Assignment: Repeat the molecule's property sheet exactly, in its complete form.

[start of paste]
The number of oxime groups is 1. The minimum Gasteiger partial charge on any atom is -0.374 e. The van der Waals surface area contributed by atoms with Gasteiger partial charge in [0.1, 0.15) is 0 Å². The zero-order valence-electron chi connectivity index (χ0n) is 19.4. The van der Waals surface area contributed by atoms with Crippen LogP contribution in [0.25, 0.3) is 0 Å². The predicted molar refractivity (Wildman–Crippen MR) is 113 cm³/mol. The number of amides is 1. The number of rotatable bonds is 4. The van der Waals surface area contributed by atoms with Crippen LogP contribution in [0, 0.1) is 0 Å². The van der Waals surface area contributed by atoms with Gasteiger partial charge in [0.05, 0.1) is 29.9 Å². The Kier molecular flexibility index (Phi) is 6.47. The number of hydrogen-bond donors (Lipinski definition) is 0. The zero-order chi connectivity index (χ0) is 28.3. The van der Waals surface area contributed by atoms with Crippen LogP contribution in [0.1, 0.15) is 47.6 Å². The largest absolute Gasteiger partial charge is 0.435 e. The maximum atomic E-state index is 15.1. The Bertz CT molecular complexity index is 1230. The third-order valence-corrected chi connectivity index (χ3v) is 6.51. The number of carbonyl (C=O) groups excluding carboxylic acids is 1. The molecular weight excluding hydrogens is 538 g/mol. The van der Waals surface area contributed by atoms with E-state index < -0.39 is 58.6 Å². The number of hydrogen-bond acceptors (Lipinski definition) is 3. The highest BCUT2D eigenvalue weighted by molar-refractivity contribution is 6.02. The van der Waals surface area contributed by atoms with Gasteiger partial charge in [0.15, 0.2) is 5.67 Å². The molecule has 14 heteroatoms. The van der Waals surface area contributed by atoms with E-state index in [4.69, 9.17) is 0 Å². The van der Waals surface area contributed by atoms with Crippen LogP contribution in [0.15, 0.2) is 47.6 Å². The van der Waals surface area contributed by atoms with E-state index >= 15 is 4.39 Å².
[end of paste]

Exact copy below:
The number of oxime groups is 1. The minimum Gasteiger partial charge on any atom is -0.374 e. The van der Waals surface area contributed by atoms with Gasteiger partial charge in [0.1, 0.15) is 0 Å². The zero-order valence-electron chi connectivity index (χ0n) is 19.4. The van der Waals surface area contributed by atoms with Crippen LogP contribution in [0.25, 0.3) is 0 Å². The predicted molar refractivity (Wildman–Crippen MR) is 113 cm³/mol. The number of amides is 1. The number of rotatable bonds is 4. The van der Waals surface area contributed by atoms with Crippen LogP contribution in [0, 0.1) is 0 Å². The van der Waals surface area contributed by atoms with Gasteiger partial charge in [0.05, 0.1) is 29.9 Å². The Kier molecular flexibility index (Phi) is 6.47. The number of hydrogen-bond donors (Lipinski definition) is 0. The zero-order chi connectivity index (χ0) is 28.3. The van der Waals surface area contributed by atoms with Crippen LogP contribution in [0.1, 0.15) is 47.6 Å². The largest absolute Gasteiger partial charge is 0.435 e. The maximum atomic E-state index is 15.1. The Bertz CT molecular complexity index is 1230. The third-order valence-corrected chi connectivity index (χ3v) is 6.51. The number of carbonyl (C=O) groups excluding carboxylic acids is 1. The molecular weight excluding hydrogens is 538 g/mol. The van der Waals surface area contributed by atoms with E-state index < -0.39 is 58.6 Å². The number of hydrogen-bond acceptors (Lipinski definition) is 3. The highest BCUT2D eigenvalue weighted by molar-refractivity contribution is 6.02. The van der Waals surface area contributed by atoms with Gasteiger partial charge in [0.15, 0.2) is 5.67 Å². The molecule has 14 heteroatoms. The van der Waals surface area contributed by atoms with E-state index in [4.69, 9.17) is 0 Å². The van der Waals surface area contributed by atoms with Crippen LogP contribution in [0.15, 0.2) is 47.6 Å². The van der Waals surface area contributed by atoms with E-state index >= 15 is 4.39 Å².